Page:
The Boston Globe | Abuse in the Catholic Church


An exhibition of hubris from Vatican

By Alex Beam, Globe Staff, 5/2/2002

Yikes! In what can only be termed a case study in bad timing, the Vatican Museums, in conjunction with the San Antonio, Texas-based entertainment monopoly - sorry, conglomerate - Clear Channel Communications, are soliciting national ''Corporate Partners'' for next year's scheduled tour of ''St. Peter and the Vatican: The Legacy of the Pope.'' According to the glossy, leather-bound sponsorship catalog, the exhibition will spend 31/2 months in each of four ''regionally centered US cities ... hosted by a major museum.'' One of the designated cities is ''Boston/NE.''

A friend of mine who was approached by the unholy Vatican-Clear Channel alliance says that a national sponsorship will cost $10 million. He gloomily predicts, ''They won't get anything.'' Partnership does have its privileges, according to the solicitation: ''Use of Vatican exhibition imagery, Vatican exhibition proprietary marks,'' and ''inclusion in multi-million-dollar multi-market broadcast, outdoor, and print advertising campaign.'' Why do you think Clear Channel owns 1,225 radio stations (WXKS and WJMN here) and 776,000 outdoor advertising spaces (billboard company Ackerley Group here)? The estimated public-relations/advertising value of a sponsorship is $20.2 million, claims the solicitation, which adds that ''the exhibit will also hold a special appeal to America's 60 million Catholics.''

Even the most generous-spirited observer would allow that this is a particularly tricky time for the Vatican to be passing the hat, especially in Boston, the temporary world capital of priest-perpetrated sex abuse. ''I won't allow myself to get into a dialogue about that,'' responds Clear Channel spokesman Howard Schacter, who instead referred me to a prepared statement from CC's Exhibitions Group president, Stacy King. The statement emphasizes that the exhibit has been in the works for more than five years and is still slated to come to the United States next year. As to which Boston museums are being considered as venues and which if any corporations have signed up as sponsors, Schacter politely told me to buzz off.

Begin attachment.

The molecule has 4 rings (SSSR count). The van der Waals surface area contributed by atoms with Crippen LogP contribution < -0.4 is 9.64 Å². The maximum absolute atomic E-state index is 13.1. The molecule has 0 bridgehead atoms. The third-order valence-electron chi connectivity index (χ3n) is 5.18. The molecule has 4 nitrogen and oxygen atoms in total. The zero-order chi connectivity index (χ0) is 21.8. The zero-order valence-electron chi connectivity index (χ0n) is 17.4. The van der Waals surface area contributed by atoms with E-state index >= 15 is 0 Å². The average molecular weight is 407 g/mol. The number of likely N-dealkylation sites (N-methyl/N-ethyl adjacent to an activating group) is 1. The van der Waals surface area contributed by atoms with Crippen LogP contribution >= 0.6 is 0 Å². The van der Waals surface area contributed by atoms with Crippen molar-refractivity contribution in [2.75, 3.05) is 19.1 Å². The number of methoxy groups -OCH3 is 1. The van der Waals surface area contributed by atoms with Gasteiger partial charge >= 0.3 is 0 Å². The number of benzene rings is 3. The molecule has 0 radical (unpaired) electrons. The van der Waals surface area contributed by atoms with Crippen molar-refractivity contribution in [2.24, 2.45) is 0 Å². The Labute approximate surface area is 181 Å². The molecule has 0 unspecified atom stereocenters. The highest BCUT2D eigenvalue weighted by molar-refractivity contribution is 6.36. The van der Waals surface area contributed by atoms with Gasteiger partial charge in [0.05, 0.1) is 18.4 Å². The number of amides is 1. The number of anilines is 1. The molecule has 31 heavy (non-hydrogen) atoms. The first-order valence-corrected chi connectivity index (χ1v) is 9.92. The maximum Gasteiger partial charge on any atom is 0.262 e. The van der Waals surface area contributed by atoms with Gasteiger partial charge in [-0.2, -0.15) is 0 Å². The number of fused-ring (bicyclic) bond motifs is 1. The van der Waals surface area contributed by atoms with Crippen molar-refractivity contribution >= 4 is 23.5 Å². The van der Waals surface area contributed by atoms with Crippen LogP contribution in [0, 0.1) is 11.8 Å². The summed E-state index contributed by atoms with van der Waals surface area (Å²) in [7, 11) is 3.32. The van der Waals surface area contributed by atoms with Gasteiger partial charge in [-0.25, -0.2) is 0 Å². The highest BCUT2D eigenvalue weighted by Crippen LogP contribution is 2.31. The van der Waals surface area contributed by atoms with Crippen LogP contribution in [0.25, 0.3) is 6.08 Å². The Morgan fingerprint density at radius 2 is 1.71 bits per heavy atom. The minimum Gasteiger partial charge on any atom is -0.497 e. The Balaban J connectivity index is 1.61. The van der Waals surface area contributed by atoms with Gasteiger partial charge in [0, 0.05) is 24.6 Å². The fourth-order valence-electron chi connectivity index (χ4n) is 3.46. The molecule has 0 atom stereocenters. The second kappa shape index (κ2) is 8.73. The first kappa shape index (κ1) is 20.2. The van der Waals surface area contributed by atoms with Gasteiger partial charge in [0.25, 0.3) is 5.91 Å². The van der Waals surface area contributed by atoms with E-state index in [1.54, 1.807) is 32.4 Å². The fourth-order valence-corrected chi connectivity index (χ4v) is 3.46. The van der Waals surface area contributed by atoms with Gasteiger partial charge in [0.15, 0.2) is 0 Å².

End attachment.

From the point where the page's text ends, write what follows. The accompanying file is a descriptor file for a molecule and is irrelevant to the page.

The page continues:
The Card card

Yes, it seems somewhat improbable, but Rindge, N.H.-based Franklin Pierce College will be opening up its spanking new, $4.5 million Marlin Fitzwater Center for Communication later this month. How on earth did a tiny private college (1,560 students) in the shadow of Mount Monadnock become the home for a journalism center named for a Kansas-trained newspaperman best known as a presidential flack? Connections, my dear.

Franklin Pierce president George Hagerty went to high school in Holbrook with Andrew Card, who is now the White House chief of staff in Bush II and was a fierce loyalist and Secretary of Transportation in Bush I. When Bush pere was prexy, Card lured his friend, presidential spokesman Fitzwater, onto the college's board.

Franklin Pierce's No.1 major is communications - newspeak for journalism, public relations, etc. - and Hagerty asked Fitzwater if he would help start up a mini

J-school on campus. ''I told him I didn't have any money,'' Fitzwater recalls, ''so he said, `Well, can we use your name?' I said, `Sure, as long as you don't ruin it.''' Several years' worth of speeches and fund-raisers later, the name seems intact and ready to be plastered on the center with much ado. Expected to attend the grand opening on May 23 are Fitzwater's ex-boss, former president George H.W. Bush; Fitzwater's successor, Mike McCurry, of Clinton spin fame; and newsman extraordinaire Sam Donaldson, who will MC the ceremony, loudly, we can be sure.

Random notes

Not for the first time, I find myself plugging the cartoon books of Elisha Cooper, whose work I like, and the impossible Ted Rall, whose work I also like. Cooper has a new children's book out, ''Ice Cream,'' and you can get a taste from his Web site at www.elisha or from Greenwillow Books. To my knowledge, Rall was the only cartoonist to travel to Afghanistan during the hot period of the ongoing war, and his dispatches for The Village Voice and syndicated cartoons were excellent. They have been collected in a book, ''To Afghanistan and Back,'' from NBM Publishing.

Alex Beam's e-dress is

This story ran on page D1 of the Boston Globe on 5/2/2002.
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